Last Saturday April 9th was the closed caucus in the state of Wyoming. Sanders won, taking 56% of the state convention delegates. In all, because of the proportional system for awarding delegates, the candidates split the delegates taking 7 each, which means that although she lost more counties, Clinton won the largest and more Democratic ones.
That makes the next contest the much talked about closed primary in New York on Tuesday April 19th, with 247 delegates to be allocated.
There are 1,647 pledged delegates remaining, and 1,845 total with pledged and unpledged(super). Although there is a much quoted number, 58%, that comes from 538 and is claimed as a threshold for Sanders to win the nomination, that claim is not true.
The 58% number from 538 is the win percentage Sanders needs simply to take the lead in pledged delegates. It is not the number he needs to reach the 2,383 total needed for nomination, and it does not include unpledged super delegates. As you can see from our numbers, Sanders needs 1,289 of the remaining 1,647 to win on pledged delegates. That makes his needed win percentage closer to 78% even if you add super delegates, as it is very likely he will end with around 50 super delegates or less.
As you can see, this chart does not report vote totals for the Wyoming caucus. Few caucuses report vote totals and the same is true for Wyoming. There are however some interesting unofficial numbers to report.
Democratic party officials report that although turnout was high, it was not as high as 2008, which holds the record at 8,600 caucus attendees. No, that’s not a typo. Wyoming is a sparsely populated state with only around 41,000 registered Democrats. This primary around 7,000 Democrats attended the caucuses. That means there was about a 17% participation rate from Democrats.
If revolution is the order of the day, the numbers certainly don’t show it. Sanders’ wins are coming largely from states where there is low turnout and low participation. Weirdly, the more he calls for ‘huge’ turnouts, the lower the participation seems to go.
Democrats in Wyoming had 5,000 new registrations before this year’s caucus. Assuming all those people registered and were interested in caucusing, that number is 71% of the total participants in the caucuses. Yet Sanders barely won more than half of the votes. Clearly somewhere there is a disconnect between the Sanders campaign message and the reality.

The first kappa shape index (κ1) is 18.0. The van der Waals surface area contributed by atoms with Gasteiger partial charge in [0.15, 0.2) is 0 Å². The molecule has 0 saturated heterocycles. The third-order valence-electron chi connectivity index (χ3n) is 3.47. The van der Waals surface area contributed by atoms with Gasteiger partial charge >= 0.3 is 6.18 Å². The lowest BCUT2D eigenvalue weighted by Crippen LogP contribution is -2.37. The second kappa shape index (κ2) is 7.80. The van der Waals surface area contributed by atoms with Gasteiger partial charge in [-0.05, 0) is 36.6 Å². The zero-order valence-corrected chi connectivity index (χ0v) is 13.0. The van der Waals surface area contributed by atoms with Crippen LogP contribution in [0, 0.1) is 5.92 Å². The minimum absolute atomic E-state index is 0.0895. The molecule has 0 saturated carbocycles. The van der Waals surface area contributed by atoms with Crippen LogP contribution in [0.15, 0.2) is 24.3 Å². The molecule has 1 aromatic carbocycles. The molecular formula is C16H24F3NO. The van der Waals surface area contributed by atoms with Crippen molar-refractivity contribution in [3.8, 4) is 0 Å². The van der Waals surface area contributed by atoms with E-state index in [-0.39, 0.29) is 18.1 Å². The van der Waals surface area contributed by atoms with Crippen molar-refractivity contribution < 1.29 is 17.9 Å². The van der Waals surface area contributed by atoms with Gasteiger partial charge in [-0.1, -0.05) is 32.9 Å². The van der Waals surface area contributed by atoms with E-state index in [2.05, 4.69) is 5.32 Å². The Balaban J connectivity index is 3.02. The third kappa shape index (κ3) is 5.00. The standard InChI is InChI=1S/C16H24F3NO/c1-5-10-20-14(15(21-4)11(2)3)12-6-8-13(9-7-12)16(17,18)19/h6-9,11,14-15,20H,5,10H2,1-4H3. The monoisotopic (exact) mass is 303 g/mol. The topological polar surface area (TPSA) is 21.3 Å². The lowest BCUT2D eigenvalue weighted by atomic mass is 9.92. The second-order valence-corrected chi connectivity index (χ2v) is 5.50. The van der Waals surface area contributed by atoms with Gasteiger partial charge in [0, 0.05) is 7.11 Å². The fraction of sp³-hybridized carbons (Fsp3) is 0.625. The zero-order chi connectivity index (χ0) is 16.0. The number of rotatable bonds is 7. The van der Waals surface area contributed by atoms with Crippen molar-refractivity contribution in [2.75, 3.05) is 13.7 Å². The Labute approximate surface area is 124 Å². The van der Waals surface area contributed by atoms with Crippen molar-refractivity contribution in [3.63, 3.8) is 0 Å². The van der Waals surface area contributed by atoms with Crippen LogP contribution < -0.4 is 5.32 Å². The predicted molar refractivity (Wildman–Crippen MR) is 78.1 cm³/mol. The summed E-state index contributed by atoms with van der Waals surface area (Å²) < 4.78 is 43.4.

Although there is a lot of talk about turnout, uncertainty of future elections, flipping super delegates, and a contested convention, at this point it is extremely difficult to envision a path that leads to anything but a Hillary Clinton nomination.
I regularly get attacked by Bernie supporters. The funny thing about these primary updates is that I get attacked from both sides.
These numbers are accurate. No, CNN, the AP, and Real Clear Politics do not have accurate numbers. They simply report the numbers from election night and often do not update with corrections until the next election night, if at all. They often have charts that auto update without accounting for differences in caucus and primary states.
For example: this chart does not include popular votes for this past Saturday in Wyoming. They were not reported or tracked, at least not accurately. RCP however has reported the State Convention Delegates as popular votes and added them to the candidate totals. And so some are confused, believing only a few hundred Democrats voted in Wyoming.
These numbers are based on the latest information and use the Democratic Party allocation formula, and are updated to account for changes, like the changes in Clark County, Nevada at the Democratic convention. There is still a limit to their accuracy. As Nevada shows, no delegate counts are final until they are allocated at the Democratic convention in July.